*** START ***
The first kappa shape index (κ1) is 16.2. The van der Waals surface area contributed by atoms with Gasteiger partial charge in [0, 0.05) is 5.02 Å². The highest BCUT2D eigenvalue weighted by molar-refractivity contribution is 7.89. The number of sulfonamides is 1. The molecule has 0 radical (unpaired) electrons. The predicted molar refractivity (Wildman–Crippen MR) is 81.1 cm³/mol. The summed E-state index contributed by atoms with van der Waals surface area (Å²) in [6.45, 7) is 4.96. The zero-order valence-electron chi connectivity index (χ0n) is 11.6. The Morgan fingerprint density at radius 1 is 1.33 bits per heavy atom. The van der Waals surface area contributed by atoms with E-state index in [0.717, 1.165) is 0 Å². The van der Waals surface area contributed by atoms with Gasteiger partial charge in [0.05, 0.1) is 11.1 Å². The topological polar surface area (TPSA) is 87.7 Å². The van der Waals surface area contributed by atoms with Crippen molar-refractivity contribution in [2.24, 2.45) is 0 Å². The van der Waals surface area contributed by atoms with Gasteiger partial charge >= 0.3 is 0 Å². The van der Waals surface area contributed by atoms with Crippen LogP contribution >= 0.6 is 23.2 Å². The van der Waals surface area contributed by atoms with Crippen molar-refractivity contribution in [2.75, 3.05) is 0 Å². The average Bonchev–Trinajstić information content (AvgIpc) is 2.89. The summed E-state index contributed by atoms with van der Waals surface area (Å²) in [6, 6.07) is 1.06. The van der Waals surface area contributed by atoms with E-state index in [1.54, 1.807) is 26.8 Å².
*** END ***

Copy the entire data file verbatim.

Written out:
The first kappa shape index (κ1) is 16.2. The van der Waals surface area contributed by atoms with Gasteiger partial charge in [0, 0.05) is 5.02 Å². The highest BCUT2D eigenvalue weighted by molar-refractivity contribution is 7.89. The number of sulfonamides is 1. The molecule has 0 radical (unpaired) electrons. The predicted molar refractivity (Wildman–Crippen MR) is 81.1 cm³/mol. The summed E-state index contributed by atoms with van der Waals surface area (Å²) in [6.45, 7) is 4.96. The zero-order valence-electron chi connectivity index (χ0n) is 11.6. The Morgan fingerprint density at radius 1 is 1.33 bits per heavy atom. The van der Waals surface area contributed by atoms with E-state index in [0.717, 1.165) is 0 Å². The van der Waals surface area contributed by atoms with Gasteiger partial charge in [0.05, 0.1) is 11.1 Å². The topological polar surface area (TPSA) is 87.7 Å². The van der Waals surface area contributed by atoms with Crippen molar-refractivity contribution in [2.24, 2.45) is 0 Å². The van der Waals surface area contributed by atoms with Gasteiger partial charge >= 0.3 is 0 Å². The van der Waals surface area contributed by atoms with Crippen LogP contribution >= 0.6 is 23.2 Å². The van der Waals surface area contributed by atoms with Crippen molar-refractivity contribution in [2.75, 3.05) is 0 Å². The average Bonchev–Trinajstić information content (AvgIpc) is 2.89. The summed E-state index contributed by atoms with van der Waals surface area (Å²) in [6, 6.07) is 1.06. The van der Waals surface area contributed by atoms with E-state index in [1.54, 1.807) is 26.8 Å².